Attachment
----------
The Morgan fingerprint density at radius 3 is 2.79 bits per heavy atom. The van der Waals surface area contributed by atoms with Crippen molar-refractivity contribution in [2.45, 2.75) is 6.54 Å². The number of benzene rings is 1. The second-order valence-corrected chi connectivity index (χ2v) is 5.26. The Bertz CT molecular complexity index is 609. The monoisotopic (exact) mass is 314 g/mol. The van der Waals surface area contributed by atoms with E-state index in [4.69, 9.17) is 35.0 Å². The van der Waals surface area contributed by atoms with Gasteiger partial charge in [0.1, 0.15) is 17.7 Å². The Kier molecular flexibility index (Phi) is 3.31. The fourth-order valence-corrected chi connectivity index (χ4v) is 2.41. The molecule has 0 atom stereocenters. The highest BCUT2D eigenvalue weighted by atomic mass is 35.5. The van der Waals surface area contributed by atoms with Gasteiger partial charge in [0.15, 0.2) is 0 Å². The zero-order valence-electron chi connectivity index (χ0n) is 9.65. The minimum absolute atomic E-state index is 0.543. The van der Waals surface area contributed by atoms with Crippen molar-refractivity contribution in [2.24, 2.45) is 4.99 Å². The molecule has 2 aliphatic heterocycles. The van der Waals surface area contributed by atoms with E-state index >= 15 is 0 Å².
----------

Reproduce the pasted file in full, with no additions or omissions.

The Morgan fingerprint density at radius 3 is 2.79 bits per heavy atom. The van der Waals surface area contributed by atoms with Crippen molar-refractivity contribution in [2.45, 2.75) is 6.54 Å². The number of benzene rings is 1. The second-order valence-corrected chi connectivity index (χ2v) is 5.26. The Bertz CT molecular complexity index is 609. The monoisotopic (exact) mass is 314 g/mol. The van der Waals surface area contributed by atoms with E-state index in [4.69, 9.17) is 35.0 Å². The van der Waals surface area contributed by atoms with Gasteiger partial charge in [0.1, 0.15) is 17.7 Å². The Kier molecular flexibility index (Phi) is 3.31. The fourth-order valence-corrected chi connectivity index (χ4v) is 2.41. The molecule has 0 atom stereocenters. The highest BCUT2D eigenvalue weighted by atomic mass is 35.5. The van der Waals surface area contributed by atoms with Gasteiger partial charge in [0.15, 0.2) is 0 Å². The zero-order valence-electron chi connectivity index (χ0n) is 9.65. The minimum absolute atomic E-state index is 0.543. The van der Waals surface area contributed by atoms with Crippen molar-refractivity contribution in [2.24, 2.45) is 4.99 Å². The molecule has 2 aliphatic heterocycles. The van der Waals surface area contributed by atoms with E-state index >= 15 is 0 Å².